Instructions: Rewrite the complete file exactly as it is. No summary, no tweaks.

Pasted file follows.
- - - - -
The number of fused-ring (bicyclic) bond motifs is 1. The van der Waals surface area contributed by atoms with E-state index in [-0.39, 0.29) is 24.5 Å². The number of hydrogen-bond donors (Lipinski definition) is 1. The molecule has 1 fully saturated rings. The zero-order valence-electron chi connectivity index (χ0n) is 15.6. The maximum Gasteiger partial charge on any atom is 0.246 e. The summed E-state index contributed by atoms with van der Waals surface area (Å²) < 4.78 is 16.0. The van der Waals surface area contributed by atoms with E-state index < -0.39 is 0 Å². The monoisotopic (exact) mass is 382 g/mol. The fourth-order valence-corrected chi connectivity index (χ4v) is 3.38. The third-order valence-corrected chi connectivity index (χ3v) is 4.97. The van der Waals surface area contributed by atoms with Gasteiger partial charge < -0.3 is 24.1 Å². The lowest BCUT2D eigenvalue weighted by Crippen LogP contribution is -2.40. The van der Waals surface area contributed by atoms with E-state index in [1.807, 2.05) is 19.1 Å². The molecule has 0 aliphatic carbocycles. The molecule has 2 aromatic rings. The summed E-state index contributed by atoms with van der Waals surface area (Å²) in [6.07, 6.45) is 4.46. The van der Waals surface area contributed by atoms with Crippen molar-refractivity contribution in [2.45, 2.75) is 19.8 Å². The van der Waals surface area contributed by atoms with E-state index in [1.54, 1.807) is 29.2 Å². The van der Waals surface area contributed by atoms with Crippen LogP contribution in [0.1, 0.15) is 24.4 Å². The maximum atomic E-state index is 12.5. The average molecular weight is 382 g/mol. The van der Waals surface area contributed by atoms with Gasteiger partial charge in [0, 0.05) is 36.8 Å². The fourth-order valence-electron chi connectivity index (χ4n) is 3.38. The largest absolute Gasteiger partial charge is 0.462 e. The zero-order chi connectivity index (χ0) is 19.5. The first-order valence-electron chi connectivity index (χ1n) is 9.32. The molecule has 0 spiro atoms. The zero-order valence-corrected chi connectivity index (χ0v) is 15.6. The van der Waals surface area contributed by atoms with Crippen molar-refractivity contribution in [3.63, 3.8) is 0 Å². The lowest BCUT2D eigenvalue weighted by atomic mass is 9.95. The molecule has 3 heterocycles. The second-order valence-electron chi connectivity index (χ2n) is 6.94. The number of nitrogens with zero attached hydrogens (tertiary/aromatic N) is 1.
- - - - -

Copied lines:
The number of fused-ring (bicyclic) bond motifs is 1. The van der Waals surface area contributed by atoms with E-state index in [-0.39, 0.29) is 24.5 Å². The number of hydrogen-bond donors (Lipinski definition) is 1. The molecule has 1 fully saturated rings. The zero-order valence-electron chi connectivity index (χ0n) is 15.6. The maximum Gasteiger partial charge on any atom is 0.246 e. The summed E-state index contributed by atoms with van der Waals surface area (Å²) < 4.78 is 16.0. The van der Waals surface area contributed by atoms with E-state index < -0.39 is 0 Å². The monoisotopic (exact) mass is 382 g/mol. The fourth-order valence-corrected chi connectivity index (χ4v) is 3.38. The third-order valence-corrected chi connectivity index (χ3v) is 4.97. The van der Waals surface area contributed by atoms with Gasteiger partial charge < -0.3 is 24.1 Å². The lowest BCUT2D eigenvalue weighted by Crippen LogP contribution is -2.40. The van der Waals surface area contributed by atoms with E-state index in [1.807, 2.05) is 19.1 Å². The molecule has 0 aliphatic carbocycles. The molecule has 2 aromatic rings. The summed E-state index contributed by atoms with van der Waals surface area (Å²) in [6.07, 6.45) is 4.46. The van der Waals surface area contributed by atoms with Crippen molar-refractivity contribution in [2.45, 2.75) is 19.8 Å². The van der Waals surface area contributed by atoms with E-state index in [1.54, 1.807) is 29.2 Å². The van der Waals surface area contributed by atoms with Crippen LogP contribution in [0.1, 0.15) is 24.4 Å². The maximum atomic E-state index is 12.5. The average molecular weight is 382 g/mol. The van der Waals surface area contributed by atoms with Gasteiger partial charge in [0, 0.05) is 36.8 Å². The fourth-order valence-electron chi connectivity index (χ4n) is 3.38. The largest absolute Gasteiger partial charge is 0.462 e. The zero-order chi connectivity index (χ0) is 19.5. The first-order valence-electron chi connectivity index (χ1n) is 9.32. The molecule has 0 spiro atoms. The zero-order valence-corrected chi connectivity index (χ0v) is 15.6. The van der Waals surface area contributed by atoms with Crippen molar-refractivity contribution in [3.63, 3.8) is 0 Å². The lowest BCUT2D eigenvalue weighted by atomic mass is 9.95. The molecule has 3 heterocycles. The second-order valence-electron chi connectivity index (χ2n) is 6.94. The number of nitrogens with zero attached hydrogens (tertiary/aromatic N) is 1.